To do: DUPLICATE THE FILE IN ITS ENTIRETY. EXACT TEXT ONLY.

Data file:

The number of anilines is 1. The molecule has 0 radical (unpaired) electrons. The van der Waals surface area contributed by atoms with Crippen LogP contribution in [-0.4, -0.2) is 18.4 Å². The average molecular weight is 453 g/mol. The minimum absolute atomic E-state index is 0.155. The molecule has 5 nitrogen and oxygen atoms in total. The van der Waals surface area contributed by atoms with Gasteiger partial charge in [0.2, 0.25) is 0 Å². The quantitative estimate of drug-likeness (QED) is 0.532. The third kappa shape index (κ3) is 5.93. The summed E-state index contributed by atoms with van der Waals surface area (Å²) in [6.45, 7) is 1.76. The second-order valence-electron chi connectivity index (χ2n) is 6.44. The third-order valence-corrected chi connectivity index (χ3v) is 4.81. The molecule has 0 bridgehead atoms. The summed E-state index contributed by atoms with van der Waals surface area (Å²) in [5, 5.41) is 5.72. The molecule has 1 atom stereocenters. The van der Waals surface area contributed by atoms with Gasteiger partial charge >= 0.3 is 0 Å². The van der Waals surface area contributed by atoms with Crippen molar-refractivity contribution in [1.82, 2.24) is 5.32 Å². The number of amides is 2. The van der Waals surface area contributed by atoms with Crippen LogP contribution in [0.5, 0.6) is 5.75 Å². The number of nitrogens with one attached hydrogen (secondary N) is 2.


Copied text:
The number of anilines is 1. The molecule has 0 radical (unpaired) electrons. The van der Waals surface area contributed by atoms with Crippen LogP contribution in [-0.4, -0.2) is 18.4 Å². The average molecular weight is 453 g/mol. The minimum absolute atomic E-state index is 0.155. The molecule has 5 nitrogen and oxygen atoms in total. The van der Waals surface area contributed by atoms with Gasteiger partial charge in [0.2, 0.25) is 0 Å². The quantitative estimate of drug-likeness (QED) is 0.532. The third kappa shape index (κ3) is 5.93. The summed E-state index contributed by atoms with van der Waals surface area (Å²) in [6.45, 7) is 1.76. The second-order valence-electron chi connectivity index (χ2n) is 6.44. The third-order valence-corrected chi connectivity index (χ3v) is 4.81. The molecule has 0 bridgehead atoms. The summed E-state index contributed by atoms with van der Waals surface area (Å²) in [5, 5.41) is 5.72. The molecule has 1 atom stereocenters. The van der Waals surface area contributed by atoms with Gasteiger partial charge >= 0.3 is 0 Å². The van der Waals surface area contributed by atoms with Crippen molar-refractivity contribution in [1.82, 2.24) is 5.32 Å². The number of amides is 2. The van der Waals surface area contributed by atoms with Crippen LogP contribution in [0.5, 0.6) is 5.75 Å². The number of nitrogens with one attached hydrogen (secondary N) is 2.